Traditional Medicines Congress calls for comments on 'Ideal Regulatory Model'

(Silver Spring, MD, November 29, 2005) -- Nine national organizations working together as the Traditional Medicines (TM) Congress* have released the first public draft of “A Proposed Regulatory Model for Traditional Medicines: Guiding Assumptions and Key Components.” This comprehensive document presents ideas for a new model for the regulation of traditional medicines in the United States, and will now be subject to an open review process by interested individuals and organizations.

The American Herbal Products Association (AHPA) joined with eight other organizations in the spring of 2004 to exchange ideas about the future of traditional medicines in the U.S. The result of these discussions was the formation of the TM Congress. In seeking to emphasize both the value of traditional medicines and the responsibilities that are associated with their use, it was agreed that:

The goal of the Traditional Medicines Congress is to benefit public health by ensuring access to traditional medicines in a manner that provides a reasonable expectation of public safety.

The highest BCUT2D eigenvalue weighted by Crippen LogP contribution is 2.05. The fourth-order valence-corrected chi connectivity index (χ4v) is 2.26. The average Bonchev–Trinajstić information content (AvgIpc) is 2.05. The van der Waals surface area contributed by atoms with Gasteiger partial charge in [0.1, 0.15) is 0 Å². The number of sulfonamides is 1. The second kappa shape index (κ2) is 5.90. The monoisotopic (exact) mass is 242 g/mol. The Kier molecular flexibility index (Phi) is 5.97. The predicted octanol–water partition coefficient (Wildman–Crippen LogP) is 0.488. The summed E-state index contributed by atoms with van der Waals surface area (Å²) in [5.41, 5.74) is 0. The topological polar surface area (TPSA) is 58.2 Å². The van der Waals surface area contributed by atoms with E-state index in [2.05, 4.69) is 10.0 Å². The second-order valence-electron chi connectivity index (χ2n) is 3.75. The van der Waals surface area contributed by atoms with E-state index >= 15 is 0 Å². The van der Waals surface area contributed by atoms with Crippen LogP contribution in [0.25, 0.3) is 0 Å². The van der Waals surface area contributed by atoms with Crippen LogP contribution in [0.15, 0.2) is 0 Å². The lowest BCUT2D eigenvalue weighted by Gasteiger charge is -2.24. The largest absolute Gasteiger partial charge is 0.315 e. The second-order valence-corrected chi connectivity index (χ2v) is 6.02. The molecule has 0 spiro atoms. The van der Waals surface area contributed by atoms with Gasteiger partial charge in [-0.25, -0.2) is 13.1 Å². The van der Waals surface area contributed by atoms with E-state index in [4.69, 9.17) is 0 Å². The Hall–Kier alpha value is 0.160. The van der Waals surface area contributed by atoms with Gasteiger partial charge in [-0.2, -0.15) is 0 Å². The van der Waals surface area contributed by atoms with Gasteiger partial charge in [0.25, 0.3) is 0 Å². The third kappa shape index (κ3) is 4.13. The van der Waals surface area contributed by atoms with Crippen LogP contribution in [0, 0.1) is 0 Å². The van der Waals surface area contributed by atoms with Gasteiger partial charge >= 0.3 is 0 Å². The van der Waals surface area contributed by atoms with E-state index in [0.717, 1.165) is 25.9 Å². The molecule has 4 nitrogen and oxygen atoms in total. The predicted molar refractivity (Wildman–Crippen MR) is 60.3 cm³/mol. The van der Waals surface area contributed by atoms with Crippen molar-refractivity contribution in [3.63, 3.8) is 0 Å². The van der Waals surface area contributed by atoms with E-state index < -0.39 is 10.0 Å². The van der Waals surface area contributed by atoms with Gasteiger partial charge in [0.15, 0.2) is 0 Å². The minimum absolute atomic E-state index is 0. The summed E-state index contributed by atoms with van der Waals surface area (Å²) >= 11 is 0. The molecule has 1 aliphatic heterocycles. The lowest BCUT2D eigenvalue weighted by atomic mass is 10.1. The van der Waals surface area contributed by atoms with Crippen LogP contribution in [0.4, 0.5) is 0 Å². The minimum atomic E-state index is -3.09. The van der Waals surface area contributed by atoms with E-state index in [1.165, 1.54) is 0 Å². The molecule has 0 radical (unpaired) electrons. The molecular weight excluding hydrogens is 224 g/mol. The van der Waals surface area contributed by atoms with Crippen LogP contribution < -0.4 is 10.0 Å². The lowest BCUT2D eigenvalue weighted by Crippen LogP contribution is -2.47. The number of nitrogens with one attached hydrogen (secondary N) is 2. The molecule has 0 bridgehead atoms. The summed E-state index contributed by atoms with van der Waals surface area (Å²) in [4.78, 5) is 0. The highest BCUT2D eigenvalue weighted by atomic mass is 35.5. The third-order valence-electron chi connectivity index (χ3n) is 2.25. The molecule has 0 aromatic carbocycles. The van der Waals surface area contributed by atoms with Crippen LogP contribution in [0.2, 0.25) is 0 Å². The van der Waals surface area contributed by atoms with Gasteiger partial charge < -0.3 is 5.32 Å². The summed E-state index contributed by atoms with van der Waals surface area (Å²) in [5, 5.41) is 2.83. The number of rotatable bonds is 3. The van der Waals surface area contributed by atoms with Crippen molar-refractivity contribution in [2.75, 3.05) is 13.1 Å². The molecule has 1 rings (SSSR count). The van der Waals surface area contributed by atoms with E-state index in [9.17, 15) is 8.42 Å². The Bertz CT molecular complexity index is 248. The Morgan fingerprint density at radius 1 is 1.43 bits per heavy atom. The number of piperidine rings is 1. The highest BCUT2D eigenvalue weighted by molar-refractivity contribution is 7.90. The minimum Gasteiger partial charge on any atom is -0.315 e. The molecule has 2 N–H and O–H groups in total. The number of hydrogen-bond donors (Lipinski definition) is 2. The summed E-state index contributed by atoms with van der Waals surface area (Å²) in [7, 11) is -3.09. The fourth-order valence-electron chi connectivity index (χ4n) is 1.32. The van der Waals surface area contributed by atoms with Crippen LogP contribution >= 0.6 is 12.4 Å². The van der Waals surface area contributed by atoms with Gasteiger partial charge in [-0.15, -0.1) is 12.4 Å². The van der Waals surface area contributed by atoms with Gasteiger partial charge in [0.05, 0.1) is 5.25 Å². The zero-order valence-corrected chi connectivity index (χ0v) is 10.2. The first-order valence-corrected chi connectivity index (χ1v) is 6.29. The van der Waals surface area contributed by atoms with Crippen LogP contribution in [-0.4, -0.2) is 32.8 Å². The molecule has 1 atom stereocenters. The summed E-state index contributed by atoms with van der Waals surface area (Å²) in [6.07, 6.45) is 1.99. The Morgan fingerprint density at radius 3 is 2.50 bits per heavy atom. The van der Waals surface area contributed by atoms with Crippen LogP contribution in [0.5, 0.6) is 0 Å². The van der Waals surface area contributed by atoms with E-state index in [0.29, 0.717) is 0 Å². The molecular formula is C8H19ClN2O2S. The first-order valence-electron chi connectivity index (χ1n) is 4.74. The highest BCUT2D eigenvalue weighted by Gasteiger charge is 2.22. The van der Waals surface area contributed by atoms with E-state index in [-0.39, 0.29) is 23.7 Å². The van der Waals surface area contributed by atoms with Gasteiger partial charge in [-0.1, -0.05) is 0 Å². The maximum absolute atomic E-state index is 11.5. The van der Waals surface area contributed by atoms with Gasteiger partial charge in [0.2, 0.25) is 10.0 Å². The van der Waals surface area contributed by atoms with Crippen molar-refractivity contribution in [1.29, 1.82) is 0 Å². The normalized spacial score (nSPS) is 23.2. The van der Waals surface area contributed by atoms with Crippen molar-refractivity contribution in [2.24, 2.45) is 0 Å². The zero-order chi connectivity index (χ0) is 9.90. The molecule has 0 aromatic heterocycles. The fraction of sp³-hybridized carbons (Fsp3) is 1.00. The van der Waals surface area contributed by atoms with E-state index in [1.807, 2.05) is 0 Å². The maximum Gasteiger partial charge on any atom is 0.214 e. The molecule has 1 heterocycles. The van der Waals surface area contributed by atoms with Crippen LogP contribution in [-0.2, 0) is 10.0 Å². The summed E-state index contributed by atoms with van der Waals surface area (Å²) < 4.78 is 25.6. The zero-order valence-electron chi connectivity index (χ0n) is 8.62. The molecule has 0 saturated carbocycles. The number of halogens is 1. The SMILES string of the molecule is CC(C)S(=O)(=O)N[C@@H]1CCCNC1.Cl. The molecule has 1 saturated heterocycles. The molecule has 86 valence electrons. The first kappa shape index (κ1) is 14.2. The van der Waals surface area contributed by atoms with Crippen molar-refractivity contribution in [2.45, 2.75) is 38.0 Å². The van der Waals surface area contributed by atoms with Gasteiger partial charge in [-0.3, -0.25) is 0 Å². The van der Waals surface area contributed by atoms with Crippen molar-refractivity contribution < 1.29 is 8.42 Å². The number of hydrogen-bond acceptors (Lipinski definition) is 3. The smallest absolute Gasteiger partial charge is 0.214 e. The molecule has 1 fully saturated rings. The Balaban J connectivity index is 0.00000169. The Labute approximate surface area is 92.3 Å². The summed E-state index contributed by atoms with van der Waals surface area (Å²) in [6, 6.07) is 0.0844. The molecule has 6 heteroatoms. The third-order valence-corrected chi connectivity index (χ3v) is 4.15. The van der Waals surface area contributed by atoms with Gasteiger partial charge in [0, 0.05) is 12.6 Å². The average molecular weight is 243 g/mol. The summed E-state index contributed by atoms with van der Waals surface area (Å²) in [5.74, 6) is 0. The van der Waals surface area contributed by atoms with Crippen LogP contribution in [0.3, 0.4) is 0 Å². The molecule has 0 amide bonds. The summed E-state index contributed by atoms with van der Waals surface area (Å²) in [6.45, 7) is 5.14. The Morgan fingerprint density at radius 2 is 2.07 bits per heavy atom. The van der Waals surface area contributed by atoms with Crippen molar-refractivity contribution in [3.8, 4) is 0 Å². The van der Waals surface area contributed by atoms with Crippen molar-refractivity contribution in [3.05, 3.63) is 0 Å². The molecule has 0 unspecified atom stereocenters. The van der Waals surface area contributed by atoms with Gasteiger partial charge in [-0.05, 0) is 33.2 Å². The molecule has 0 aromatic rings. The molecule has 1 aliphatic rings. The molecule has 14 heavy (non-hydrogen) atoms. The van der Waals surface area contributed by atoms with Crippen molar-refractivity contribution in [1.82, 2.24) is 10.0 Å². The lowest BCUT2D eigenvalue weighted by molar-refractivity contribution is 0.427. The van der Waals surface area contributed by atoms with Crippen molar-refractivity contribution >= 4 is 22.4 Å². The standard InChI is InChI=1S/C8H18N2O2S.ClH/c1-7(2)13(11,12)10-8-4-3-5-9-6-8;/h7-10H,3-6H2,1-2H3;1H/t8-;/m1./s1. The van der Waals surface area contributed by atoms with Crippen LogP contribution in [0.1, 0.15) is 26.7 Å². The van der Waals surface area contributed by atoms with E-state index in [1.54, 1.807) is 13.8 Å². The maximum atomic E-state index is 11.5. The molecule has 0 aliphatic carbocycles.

“The current legal framework for dietary supplements provides significant options for consumer health care choices,” noted AHPA President Michael McGuffin. “And while some goods that have long been used as traditional medicines fit neatly into this framework, the therapeutic uses of these are restricted and many are entirely excluded. The model proposed here would completely protect the current law while developing a new option that will benefit marketers who want to sell traditional medicines and practitioners and consumers who want to use them,” he added.

Anyone with an interest in traditional medicines is now invited to review the draft document that the TM Congress has developed. A Proposed Regulatory Model for Traditional Medicines is posted online at Comments can be emailed to [email protected]. The deadline for comments is March 31, 2006.

* Acupuncture and Oriental Medicine Alliance (AOMA); American Association of Naturopathic Physicians (AANP); American Association of Oriental Medicine (AAOM); American Herbalist Guild (AHG); American Herbal Products Association (AHPA); Council of Colleges of Acupuncture and Oriental Medicine (CCAOM); Medicinal Herb Consortium (MHC); National Ayurvedic Medical Association (NAMA); and National Certification Commission for Acupuncture and Oriental Medicine (NCCAOM).

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